The title, "An Invitation to the White House: At Home with History," conveys a great deal about the way I've approached my years here. While a lovely and inviting venue for entertaining, the White House is also the center of our nation's political life, and a living museum of America's history.

As First Lady, I have worked hard, whether planning a social event, a policy announcement, a bill signing or a state arrival, to showcase the best of America -- from food and furnishings, to guests and entertainment. At every turn, I have been supported by a top-rate staff, eager to make my family -- and America's family -- feel at home in what is, after all, the People's House.

To find out more about Hillary Rodham Clinton and read her past columns, visit the Creators Syndicate web page at


Talking It Over: 2000

December 13, 2000: Column on Trip to Ireland and Vital Voices Announcement

December 6, 2000: Column on Passing Labor, Health and Human Services, and Education Bill

November 29, 2000: Column on "An Invitation to the White House: At Home With History"

November 22, 2000: Column on Trip to Vietnam

November 15, 2000: Column on the 200th Anniversary of the White House

November 8, 2000: Column on New York Senate Race

November 1, 2000: Column on the Importance of Voting

October 25, 2000: Column Urging Congress to Pass Legislation Important to the American People

October 18, 2000: Column on Trafficking of Women and Children

October 11, 2000: Column on Microenterprise for Self-Reliance Act

October 4, 2000: Column on Reauthorization of AmeriCorps National Service Program

September 27, 2000: Column on Reauthorization of VAWA

September 20, 2000: Column on Ritalin

September 13, 2000: Column on Youth Violence and the Entertainment Industry

September 6, 2000: Column on Expanding Healthcare Benefits

August 30, 2000: Column on Making Education Our #1 Priority

August 23, 2000: Column on Pine Ridge, New Markets Tour

August 16, 2000: Column on Decision 2000

August 9, 2000: Column on the Congressional and Presidential Tax Plans

August 2, 2000: Column on Newborn Hearing Screening

July 26, 2000: Column on the 10th Anniversary of the American with Disabilities Act

July 19, 2000 : Column on Treasures Visit to Ellis Island

July 12, 2000: Column on Prescription Drug Coverage for Seniors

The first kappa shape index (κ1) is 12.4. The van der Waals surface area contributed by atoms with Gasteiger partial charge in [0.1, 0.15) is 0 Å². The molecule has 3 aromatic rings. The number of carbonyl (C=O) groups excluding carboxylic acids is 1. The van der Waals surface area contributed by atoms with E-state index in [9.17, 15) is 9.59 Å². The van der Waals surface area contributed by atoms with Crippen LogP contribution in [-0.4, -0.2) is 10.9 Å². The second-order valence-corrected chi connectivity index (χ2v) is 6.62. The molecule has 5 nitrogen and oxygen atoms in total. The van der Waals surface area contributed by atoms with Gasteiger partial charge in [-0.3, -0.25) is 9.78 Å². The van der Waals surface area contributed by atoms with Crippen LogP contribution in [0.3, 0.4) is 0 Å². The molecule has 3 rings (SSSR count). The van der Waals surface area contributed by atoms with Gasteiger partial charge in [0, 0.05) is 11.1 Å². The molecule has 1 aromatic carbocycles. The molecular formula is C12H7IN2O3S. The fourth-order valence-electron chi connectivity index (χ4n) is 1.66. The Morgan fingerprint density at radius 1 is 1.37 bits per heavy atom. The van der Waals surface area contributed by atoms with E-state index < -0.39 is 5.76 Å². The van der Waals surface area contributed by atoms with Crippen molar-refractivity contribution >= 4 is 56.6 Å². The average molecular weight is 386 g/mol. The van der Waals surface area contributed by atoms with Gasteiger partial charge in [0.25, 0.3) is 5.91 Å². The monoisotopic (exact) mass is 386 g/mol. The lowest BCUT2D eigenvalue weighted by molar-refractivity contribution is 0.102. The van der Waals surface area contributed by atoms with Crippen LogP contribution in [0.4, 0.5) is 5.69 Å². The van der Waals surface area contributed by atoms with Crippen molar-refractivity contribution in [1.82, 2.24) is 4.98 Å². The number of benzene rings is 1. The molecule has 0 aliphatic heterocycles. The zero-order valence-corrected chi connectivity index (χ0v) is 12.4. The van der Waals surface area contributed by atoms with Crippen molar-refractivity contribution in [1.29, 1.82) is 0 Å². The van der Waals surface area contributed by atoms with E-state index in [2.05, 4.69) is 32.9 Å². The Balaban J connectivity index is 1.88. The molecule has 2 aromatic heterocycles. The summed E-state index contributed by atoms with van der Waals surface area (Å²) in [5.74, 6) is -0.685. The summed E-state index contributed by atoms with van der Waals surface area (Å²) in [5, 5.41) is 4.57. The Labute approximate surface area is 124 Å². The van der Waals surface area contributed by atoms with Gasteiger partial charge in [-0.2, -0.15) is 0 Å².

July 5, 2000: Column on the Ninth Millennium Evening,

June 27, 2000: Column on Quality Education for Hispanic Youth

June 21, 2000: Column on Save America's Treasures: Val Kil Cottage, New York

June 14, 2000: Column on the Violence Against Women Act

May 31, 2000: Column on National Trails Day

May 24, 2000: Column on National Moment of Remembrance

May 17, 2000: Column on Howard Theater

May 10, 2000: Column on Million Mom March

May 3, 2000: Column on the White House Conference on Teenagers

April 26, 2000: Column on Arbor Day

April 19, 2000: Column on Earth Day

April 12, 2000: Column on International Family Planning

April 5, 2000: Column on Women Entrepreneurs and Microcredit

March 29, 2000: Column on Teen Smoking

March 22, 2000: Column on Pediatric Drugs

March 15, 2000: Column on Child Support

March 8, 2000: Column on Children and Guns

March 1, 2000: Column on Teacher Training, Recruitment and Retention

February 23, 2000: Column on D.C. Campaign to prevent Teen Pregnancy Launch

February 16, 2000: Column on Vital Voices Event at the White House

February 9, 2000: Column on Prescription Drug Coverage

February 2, 2000: Column on Child Care

January 26, 2000: Column on College Opportunity

January 19, 2000: Column on Human Trafficking

January 12, 2000: Column on Housing Vouchers and Affordable Housing

January 5, 2000: Column on the New Millennium

December 20, 2000: Column on Presidential Interagency Council on Women

January 17, 2001: Column on Thank You and Best Wishes to all!

January 10, 2001: Column on Memories and Achievements - Part II

January 3, 2001: Column on Memories and Achievements - Part I